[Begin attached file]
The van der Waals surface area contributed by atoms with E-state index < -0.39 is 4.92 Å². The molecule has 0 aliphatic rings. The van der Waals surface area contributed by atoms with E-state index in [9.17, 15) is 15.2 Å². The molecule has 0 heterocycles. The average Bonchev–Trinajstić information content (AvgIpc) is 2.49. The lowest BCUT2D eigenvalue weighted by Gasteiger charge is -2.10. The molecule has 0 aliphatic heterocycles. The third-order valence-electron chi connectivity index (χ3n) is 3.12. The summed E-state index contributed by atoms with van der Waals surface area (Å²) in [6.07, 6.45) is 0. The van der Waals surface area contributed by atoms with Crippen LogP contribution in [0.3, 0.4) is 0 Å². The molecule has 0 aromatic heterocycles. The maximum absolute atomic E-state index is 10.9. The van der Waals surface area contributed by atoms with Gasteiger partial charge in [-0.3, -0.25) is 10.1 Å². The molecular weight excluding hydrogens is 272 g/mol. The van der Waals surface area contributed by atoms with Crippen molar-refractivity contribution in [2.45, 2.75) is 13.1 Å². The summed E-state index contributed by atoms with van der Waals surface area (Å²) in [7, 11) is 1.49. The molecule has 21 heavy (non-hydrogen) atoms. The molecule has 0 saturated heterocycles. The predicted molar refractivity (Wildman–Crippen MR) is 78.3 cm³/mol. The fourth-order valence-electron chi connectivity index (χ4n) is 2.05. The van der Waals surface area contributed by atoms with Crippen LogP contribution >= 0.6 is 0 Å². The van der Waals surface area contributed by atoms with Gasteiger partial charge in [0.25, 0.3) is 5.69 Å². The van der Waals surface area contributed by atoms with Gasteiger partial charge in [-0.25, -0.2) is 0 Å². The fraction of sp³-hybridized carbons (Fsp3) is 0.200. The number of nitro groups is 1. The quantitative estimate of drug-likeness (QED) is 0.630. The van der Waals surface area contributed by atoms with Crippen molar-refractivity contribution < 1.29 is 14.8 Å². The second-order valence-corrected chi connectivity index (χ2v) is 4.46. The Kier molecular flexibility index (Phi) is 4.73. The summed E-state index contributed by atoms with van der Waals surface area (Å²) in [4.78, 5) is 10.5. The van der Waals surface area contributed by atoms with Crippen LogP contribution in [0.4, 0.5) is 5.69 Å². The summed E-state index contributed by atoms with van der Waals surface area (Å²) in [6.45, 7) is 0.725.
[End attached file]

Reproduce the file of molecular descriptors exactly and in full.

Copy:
The van der Waals surface area contributed by atoms with E-state index < -0.39 is 4.92 Å². The molecule has 0 aliphatic rings. The van der Waals surface area contributed by atoms with E-state index in [9.17, 15) is 15.2 Å². The molecule has 0 heterocycles. The average Bonchev–Trinajstić information content (AvgIpc) is 2.49. The lowest BCUT2D eigenvalue weighted by Gasteiger charge is -2.10. The molecule has 0 aliphatic heterocycles. The third-order valence-electron chi connectivity index (χ3n) is 3.12. The summed E-state index contributed by atoms with van der Waals surface area (Å²) in [6.07, 6.45) is 0. The van der Waals surface area contributed by atoms with Crippen LogP contribution in [0.3, 0.4) is 0 Å². The molecule has 0 aromatic heterocycles. The maximum absolute atomic E-state index is 10.9. The van der Waals surface area contributed by atoms with Gasteiger partial charge in [-0.3, -0.25) is 10.1 Å². The molecular weight excluding hydrogens is 272 g/mol. The van der Waals surface area contributed by atoms with Crippen molar-refractivity contribution in [2.45, 2.75) is 13.1 Å². The summed E-state index contributed by atoms with van der Waals surface area (Å²) in [7, 11) is 1.49. The molecule has 21 heavy (non-hydrogen) atoms. The molecule has 0 saturated heterocycles. The predicted molar refractivity (Wildman–Crippen MR) is 78.3 cm³/mol. The fourth-order valence-electron chi connectivity index (χ4n) is 2.05. The van der Waals surface area contributed by atoms with Crippen LogP contribution >= 0.6 is 0 Å². The van der Waals surface area contributed by atoms with Gasteiger partial charge in [0.25, 0.3) is 5.69 Å². The van der Waals surface area contributed by atoms with Gasteiger partial charge in [-0.25, -0.2) is 0 Å². The fraction of sp³-hybridized carbons (Fsp3) is 0.200. The number of nitro groups is 1. The quantitative estimate of drug-likeness (QED) is 0.630. The van der Waals surface area contributed by atoms with Crippen molar-refractivity contribution < 1.29 is 14.8 Å². The second-order valence-corrected chi connectivity index (χ2v) is 4.46. The Kier molecular flexibility index (Phi) is 4.73. The summed E-state index contributed by atoms with van der Waals surface area (Å²) in [4.78, 5) is 10.5. The van der Waals surface area contributed by atoms with Crippen LogP contribution in [0.4, 0.5) is 5.69 Å². The summed E-state index contributed by atoms with van der Waals surface area (Å²) in [6.45, 7) is 0.725.